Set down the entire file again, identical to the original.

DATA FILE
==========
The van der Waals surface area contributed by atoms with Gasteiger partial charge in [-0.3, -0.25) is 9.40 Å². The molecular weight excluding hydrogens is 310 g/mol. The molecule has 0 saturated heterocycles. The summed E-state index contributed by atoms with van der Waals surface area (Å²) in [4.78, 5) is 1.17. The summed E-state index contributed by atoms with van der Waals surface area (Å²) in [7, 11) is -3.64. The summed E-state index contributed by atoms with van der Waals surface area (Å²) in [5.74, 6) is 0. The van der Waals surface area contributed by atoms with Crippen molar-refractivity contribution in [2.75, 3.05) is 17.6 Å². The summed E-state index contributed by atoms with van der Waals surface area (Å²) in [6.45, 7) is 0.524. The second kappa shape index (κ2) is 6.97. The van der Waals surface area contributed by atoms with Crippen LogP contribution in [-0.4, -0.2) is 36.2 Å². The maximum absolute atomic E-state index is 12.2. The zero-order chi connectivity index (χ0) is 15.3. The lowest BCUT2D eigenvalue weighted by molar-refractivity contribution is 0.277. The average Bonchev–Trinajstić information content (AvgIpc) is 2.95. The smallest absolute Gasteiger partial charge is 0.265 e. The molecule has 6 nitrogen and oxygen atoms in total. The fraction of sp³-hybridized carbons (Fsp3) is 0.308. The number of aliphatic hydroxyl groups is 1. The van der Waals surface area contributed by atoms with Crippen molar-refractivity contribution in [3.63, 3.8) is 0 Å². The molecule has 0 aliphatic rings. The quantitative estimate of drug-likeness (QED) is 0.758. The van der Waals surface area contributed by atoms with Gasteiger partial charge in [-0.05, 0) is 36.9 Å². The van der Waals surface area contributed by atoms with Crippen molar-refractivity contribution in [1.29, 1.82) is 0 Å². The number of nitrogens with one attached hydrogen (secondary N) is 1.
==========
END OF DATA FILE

The van der Waals surface area contributed by atoms with Gasteiger partial charge in [-0.3, -0.25) is 9.40 Å². The molecular weight excluding hydrogens is 310 g/mol. The molecule has 0 saturated heterocycles. The summed E-state index contributed by atoms with van der Waals surface area (Å²) in [4.78, 5) is 1.17. The summed E-state index contributed by atoms with van der Waals surface area (Å²) in [7, 11) is -3.64. The summed E-state index contributed by atoms with van der Waals surface area (Å²) in [5.74, 6) is 0. The van der Waals surface area contributed by atoms with Crippen molar-refractivity contribution in [2.75, 3.05) is 17.6 Å². The summed E-state index contributed by atoms with van der Waals surface area (Å²) in [6.45, 7) is 0.524. The second kappa shape index (κ2) is 6.97. The van der Waals surface area contributed by atoms with Crippen LogP contribution in [-0.4, -0.2) is 36.2 Å². The maximum absolute atomic E-state index is 12.2. The zero-order chi connectivity index (χ0) is 15.3. The lowest BCUT2D eigenvalue weighted by molar-refractivity contribution is 0.277. The average Bonchev–Trinajstić information content (AvgIpc) is 2.95. The smallest absolute Gasteiger partial charge is 0.265 e. The molecule has 6 nitrogen and oxygen atoms in total. The fraction of sp³-hybridized carbons (Fsp3) is 0.308. The number of aliphatic hydroxyl groups is 1. The van der Waals surface area contributed by atoms with Crippen molar-refractivity contribution in [3.63, 3.8) is 0 Å². The molecule has 0 aliphatic rings. The quantitative estimate of drug-likeness (QED) is 0.758. The van der Waals surface area contributed by atoms with Gasteiger partial charge in [-0.05, 0) is 36.9 Å². The van der Waals surface area contributed by atoms with Crippen molar-refractivity contribution in [1.29, 1.82) is 0 Å². The number of nitrogens with one attached hydrogen (secondary N) is 1.